Ora Hirsch Pescovitz, M.D.

Executive Vice President for Medical Affairs, University of Michigan
Chief Executive Officer, U-M Health System
Professor of Pediatrics and Communicable Diseases, U-M Medical School

On May 11, 2009, Dr. Pescovitz became the University of Michigan’s first female Executive Vice President for Medical Affairs and Health System Chief Executive Officer. In this role, Pescovitz is responsible for the leadership and management of the Health System, which includes the U-M Hospitals and Health Centers, the U-M Medical School, clinical services of the U-M School of Nursing and the Michigan Health Corp., the legal entity that allows the Health System to enter into partnerships, affiliations, joint ventures and other business activities.

As CEO of one of the nation’s leading research institutions and a network of hospitals that is one of a few in the country – and the only one in Michigan – to be listed on the U.S. News & World Report’s Honor Roll 16 consecutive years, Pescovitz is responsible for oversight of $3 billion in revenue and a Medical School with more than $445 million in NIH funding. She leads a number of major initiatives, including development of the 174-acre North Campus Research Complex (NCRC) and opening the new C.S. Mott Children’s and Von Voigtlander Women’s Hospital in 2011.

Prior to taking the U-M post Dr. Pescovitz had an extensive career serving as executive associate dean for Research Affairs at Indiana University School of Medicine, president and CEO of Riley Hospital for Children in Indianapolis and interim vice president for Research Administration at Indiana University.

Pescovitz is a nationally recognized pediatric endocrinologist and researcher who has published 180 papers and books, and received numerous awards for her research and teaching. Most of her research has been on the physiologic and molecular mechanisms responsible for disorders of growth and puberty with a focus on development of novel therapies for these conditions. She has served as president of the Society for Pediatric Research, the nation’s largest pediatric research organization, president of the Lawson Wilkins (North American) Pediatric Endocrine Society, chair of the March of Dimes Grants Review Committee, and a member of the Ad-Hoc Group for Medical Research Funding, the board of the Hormone Foundation, the board of the National Association of Children’s Hospitals and Related Institutions (NACHRI), and is currently on the board of the Children’s Miracle Network. In 2010, she served as chair of the United Way of Washtenaw County’s annual fundraising campaign.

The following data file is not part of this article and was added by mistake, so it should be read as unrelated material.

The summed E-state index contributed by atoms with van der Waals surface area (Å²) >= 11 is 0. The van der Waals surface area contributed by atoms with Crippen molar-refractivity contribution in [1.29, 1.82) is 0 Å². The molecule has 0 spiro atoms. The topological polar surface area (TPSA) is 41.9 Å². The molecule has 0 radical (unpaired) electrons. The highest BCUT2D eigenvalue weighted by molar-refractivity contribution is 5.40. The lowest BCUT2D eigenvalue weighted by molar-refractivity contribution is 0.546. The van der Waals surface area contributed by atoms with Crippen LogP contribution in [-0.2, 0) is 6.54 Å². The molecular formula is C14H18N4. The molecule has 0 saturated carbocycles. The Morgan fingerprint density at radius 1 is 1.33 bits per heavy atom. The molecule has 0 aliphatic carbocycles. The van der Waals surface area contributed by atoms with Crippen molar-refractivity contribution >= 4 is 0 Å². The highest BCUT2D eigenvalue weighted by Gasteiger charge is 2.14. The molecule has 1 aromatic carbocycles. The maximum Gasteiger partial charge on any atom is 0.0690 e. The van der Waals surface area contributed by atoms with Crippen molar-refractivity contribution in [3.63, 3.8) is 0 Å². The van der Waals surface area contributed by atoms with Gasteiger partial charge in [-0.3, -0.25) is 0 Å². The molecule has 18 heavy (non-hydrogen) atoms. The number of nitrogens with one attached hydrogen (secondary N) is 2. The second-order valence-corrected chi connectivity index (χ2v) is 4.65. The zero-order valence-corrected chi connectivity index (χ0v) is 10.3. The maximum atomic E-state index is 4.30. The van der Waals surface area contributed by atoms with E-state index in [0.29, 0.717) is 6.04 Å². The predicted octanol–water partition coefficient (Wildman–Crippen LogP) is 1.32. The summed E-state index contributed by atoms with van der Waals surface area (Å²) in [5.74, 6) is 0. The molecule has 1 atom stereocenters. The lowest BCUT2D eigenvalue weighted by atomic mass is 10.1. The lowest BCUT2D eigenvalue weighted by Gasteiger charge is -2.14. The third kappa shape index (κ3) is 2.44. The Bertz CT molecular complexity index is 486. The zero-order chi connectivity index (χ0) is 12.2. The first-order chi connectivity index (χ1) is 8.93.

Her awards include a Research Career Development Award from the National Institutes of Health, Indiana University School of Medicine’s highest teaching award, the Science Medal of Distinction from the IUPUI School of Science, the Distinguished Alumnus Award from Northwestern’s Feinberg School of Medicine, recognition by the Indianapolis Business Journal as one of the nation’s Top Doctors, a Power Player in Indianapolis and one of the Most Influential Women in Indiana, the iWOMAN Trailblazer Award, the Women and HiTech Award, the Health, Medicine & Life Sciences Torchbearer Award from the Indiana Commission for Women, the Spirit of the Prairie Award from the Connor Prairie Living History Museum, Indiana Senate and House of Representatives Concurrent Resolution No. 007 Recognizing Career and Community Contributions, the Indiana University President’s Medal for Sustained Excellence, a Sagamore of the Wabash traditional Indiana honor for excellence given by the Governor of Indiana and a Red Shoes Award from the Riley Hospital for Children. Since joining the Michigan family, she has been named one of Crain’s Detroit Business 2010 Newsmakers of the Year, as well as one of Modern Healthcare‘s 2009 Top 25 Women in Healthcare. Additionally, she was recognized as one of Crain’s 2009 “Women to Watch.”

She is married to the late Dr. Mark Pescovitz, an organ transplant surgeon and former vice-chair for research in the Department of Surgery at Indiana University School of Medicine. They have three children.